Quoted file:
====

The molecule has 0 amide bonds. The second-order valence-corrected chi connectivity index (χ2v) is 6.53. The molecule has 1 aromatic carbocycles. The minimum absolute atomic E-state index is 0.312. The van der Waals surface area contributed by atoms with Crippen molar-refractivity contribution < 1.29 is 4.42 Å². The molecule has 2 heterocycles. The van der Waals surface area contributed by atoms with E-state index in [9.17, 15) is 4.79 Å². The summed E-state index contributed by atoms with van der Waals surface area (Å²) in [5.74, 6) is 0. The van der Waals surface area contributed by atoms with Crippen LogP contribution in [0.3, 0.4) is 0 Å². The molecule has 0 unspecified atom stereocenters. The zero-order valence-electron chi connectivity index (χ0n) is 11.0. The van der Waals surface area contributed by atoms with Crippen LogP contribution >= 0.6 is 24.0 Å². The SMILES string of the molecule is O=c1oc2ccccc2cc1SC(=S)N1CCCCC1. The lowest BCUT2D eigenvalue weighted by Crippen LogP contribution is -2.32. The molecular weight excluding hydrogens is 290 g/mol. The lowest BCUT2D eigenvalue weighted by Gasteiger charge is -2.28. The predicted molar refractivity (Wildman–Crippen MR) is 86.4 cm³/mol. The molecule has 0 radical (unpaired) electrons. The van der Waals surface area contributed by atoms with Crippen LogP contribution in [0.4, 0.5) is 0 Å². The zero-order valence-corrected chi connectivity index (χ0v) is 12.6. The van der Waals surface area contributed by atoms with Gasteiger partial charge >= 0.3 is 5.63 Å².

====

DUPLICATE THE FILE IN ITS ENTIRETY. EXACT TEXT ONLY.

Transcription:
The molecule has 0 amide bonds. The second-order valence-corrected chi connectivity index (χ2v) is 6.53. The molecule has 1 aromatic carbocycles. The minimum absolute atomic E-state index is 0.312. The van der Waals surface area contributed by atoms with Crippen molar-refractivity contribution < 1.29 is 4.42 Å². The molecule has 2 heterocycles. The van der Waals surface area contributed by atoms with E-state index in [9.17, 15) is 4.79 Å². The summed E-state index contributed by atoms with van der Waals surface area (Å²) in [5.74, 6) is 0. The van der Waals surface area contributed by atoms with Crippen LogP contribution in [0.3, 0.4) is 0 Å². The molecule has 0 unspecified atom stereocenters. The zero-order valence-electron chi connectivity index (χ0n) is 11.0. The van der Waals surface area contributed by atoms with Crippen LogP contribution >= 0.6 is 24.0 Å². The SMILES string of the molecule is O=c1oc2ccccc2cc1SC(=S)N1CCCCC1. The lowest BCUT2D eigenvalue weighted by Crippen LogP contribution is -2.32. The molecular weight excluding hydrogens is 290 g/mol. The lowest BCUT2D eigenvalue weighted by Gasteiger charge is -2.28. The predicted molar refractivity (Wildman–Crippen MR) is 86.4 cm³/mol. The molecule has 0 radical (unpaired) electrons. The van der Waals surface area contributed by atoms with Crippen LogP contribution in [0.4, 0.5) is 0 Å². The zero-order valence-corrected chi connectivity index (χ0v) is 12.6. The van der Waals surface area contributed by atoms with Gasteiger partial charge >= 0.3 is 5.63 Å².